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Rice Exports From Thailand to Advance as Support Prices Cut

Rice Exports From Thailand to Advance as Support Prices Reduced
Harvested rice collects in a catch bin from a combine during harvest in a field in Bang Pla Maa, Suphan Buri province, Thailand. Photographer: Dario Pignatelli/Bloomberg

June 19 (Bloomberg) -- Rice shipments from Thailand, the second-biggest exporter, are set to increase after the government reduced the price paid to farmers to rein in spending, according to the Thai Rice Exporters Association. Thai Ha Pcl shares fell to the lowest level since 2008.

Sales may total 7 million metric tons this year and 8 million tons in 2014, said honorary president Chookiat Ophaswongse. His previous forecast was 6 million tons to 6.5 million tons for 2013. The cabinet today approved a 20 percent reduction to 12,000 baht ($390) a ton from 15,000 baht in support prices for the country’s top variety of unmilled white rice, said government spokesman Pakdiharn Himathongkham.

Thailand has paid farmers as much as 50 percent more than domestic market rates since October 2011 to boost incomes. About 588.7 billion baht have been spent to buy 27 million tons of milled rice, equivalent to 70 percent of annual global imports. The program may have lost 136.9 billion baht in 2011-2012, the government estimates. Moody’s Investors Service Inc. said on June 3 that losses hamper the goal of achieving a balanced budget by 2017 and are negative for sovereign ratings.

“The reduction in support will make Thai rice cheaper on international markets, boost exports and put pressure on world prices,” Chookiat said in a phone interview yesterday. “The extent of the increase in shipments will depend on the reaction from Vietnam and India, which could lower prices to compete with Thailand.”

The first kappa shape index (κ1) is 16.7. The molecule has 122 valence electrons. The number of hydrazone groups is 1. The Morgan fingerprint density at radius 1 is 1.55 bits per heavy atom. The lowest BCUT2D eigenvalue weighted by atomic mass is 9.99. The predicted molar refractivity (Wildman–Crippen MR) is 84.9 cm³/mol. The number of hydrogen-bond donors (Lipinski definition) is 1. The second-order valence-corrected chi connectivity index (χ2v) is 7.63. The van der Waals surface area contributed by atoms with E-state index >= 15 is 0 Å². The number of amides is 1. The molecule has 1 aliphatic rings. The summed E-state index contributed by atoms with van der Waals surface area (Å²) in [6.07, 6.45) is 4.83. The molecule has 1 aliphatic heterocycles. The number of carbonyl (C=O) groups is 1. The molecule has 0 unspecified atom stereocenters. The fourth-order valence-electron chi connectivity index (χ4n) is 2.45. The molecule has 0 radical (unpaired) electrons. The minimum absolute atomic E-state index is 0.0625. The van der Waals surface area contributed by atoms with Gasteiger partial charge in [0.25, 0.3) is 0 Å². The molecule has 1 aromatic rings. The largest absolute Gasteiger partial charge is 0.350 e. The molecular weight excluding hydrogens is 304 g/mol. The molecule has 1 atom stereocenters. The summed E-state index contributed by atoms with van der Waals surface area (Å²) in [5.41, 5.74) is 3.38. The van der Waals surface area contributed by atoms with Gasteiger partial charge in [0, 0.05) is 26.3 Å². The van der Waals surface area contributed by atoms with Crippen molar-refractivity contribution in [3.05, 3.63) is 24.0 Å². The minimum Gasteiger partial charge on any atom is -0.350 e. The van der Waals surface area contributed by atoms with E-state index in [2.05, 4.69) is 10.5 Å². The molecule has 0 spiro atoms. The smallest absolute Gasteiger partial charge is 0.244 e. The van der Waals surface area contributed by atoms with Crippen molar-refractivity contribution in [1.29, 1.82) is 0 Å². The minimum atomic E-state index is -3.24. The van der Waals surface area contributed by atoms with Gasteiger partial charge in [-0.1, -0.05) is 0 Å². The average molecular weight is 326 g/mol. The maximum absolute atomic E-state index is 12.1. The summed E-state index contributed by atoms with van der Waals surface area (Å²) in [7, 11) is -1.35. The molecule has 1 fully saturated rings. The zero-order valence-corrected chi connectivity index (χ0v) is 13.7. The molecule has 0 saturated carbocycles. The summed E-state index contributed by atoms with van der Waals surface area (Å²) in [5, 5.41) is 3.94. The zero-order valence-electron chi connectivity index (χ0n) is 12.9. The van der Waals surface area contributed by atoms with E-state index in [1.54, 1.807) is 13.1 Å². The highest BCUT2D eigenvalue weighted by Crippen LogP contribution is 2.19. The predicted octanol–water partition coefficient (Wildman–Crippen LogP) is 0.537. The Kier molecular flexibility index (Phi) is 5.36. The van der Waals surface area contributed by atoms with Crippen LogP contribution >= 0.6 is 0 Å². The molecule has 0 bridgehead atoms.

Price Declines

Thailand’s 5 percent white rice dropped 8.9 percent this year to $532 a ton last week, the lowest since January 2012, according to association data. The rate fell on speculation the support price would be cut and on increased supply from India and Vietnam. Asian prices are sliding as wheat, corn and soybeans enter bear markets, curbing global food costs.

Rice of the same grade was quoted at $445 a ton from India and at $370 from Vietnam, association figures show.

Purchases will be limited to 500,000 baht per family starting from June 20, while the reduction in prices will be effective from June 30 to Sept. 15, said Pakdiharn. Rates of other unmilled white varieties will also be reduced by 20 percent. That cuts the price of the 5 percent type to 11,840 baht a ton, according to the government statement.

Fiscal Discipline

The National Rice Policy Committee will consider support prices in the range of 12,000 baht to 13,000 baht for 2013-2014, said Commerce Minister Boonsong Teriyapirom. The committee may set the rate in one of three ways. It could reduce the price by 15 percent to 20 percent, use the farm ministry’s assessment of output costs plus 25 percent, or use market prices with a 10 percent premium. The committee will finalize the proposal by the end of this month, Boonsong said.

“The revision is not because the government doesn’t have enough money,” Boonsong told reporters yesterday. “We want to be responsible for fiscal discipline and the program shouldn’t carry losses of more than 100 billion baht a year,” he said.

Thailand has been selling rice from inventories to domestic users and importers including China and Ivory Coast. The country sold 76 billion baht of stockpiled rice from October 2011 through March and sales will rise to 149 billion baht by September, according to the government.

Inventories in Thailand will probably increase to a record 15.2 million tons in 2014, from 12.1 million tons this year, according to the U.S. Department of Agriculture.

Thai Ha, a rice supplier, fell as much as 3.7 percent to 2.10 baht, the lowest intraday level since 2008, and finished at 2.14 baht.

To contact the reporters on this story: Supunnabul Suwannakij in Bangkok at ssuwannakij@bloomberg.net;

To contact the editor responsible for this story: James Poole at jpoole4@bloomberg.net

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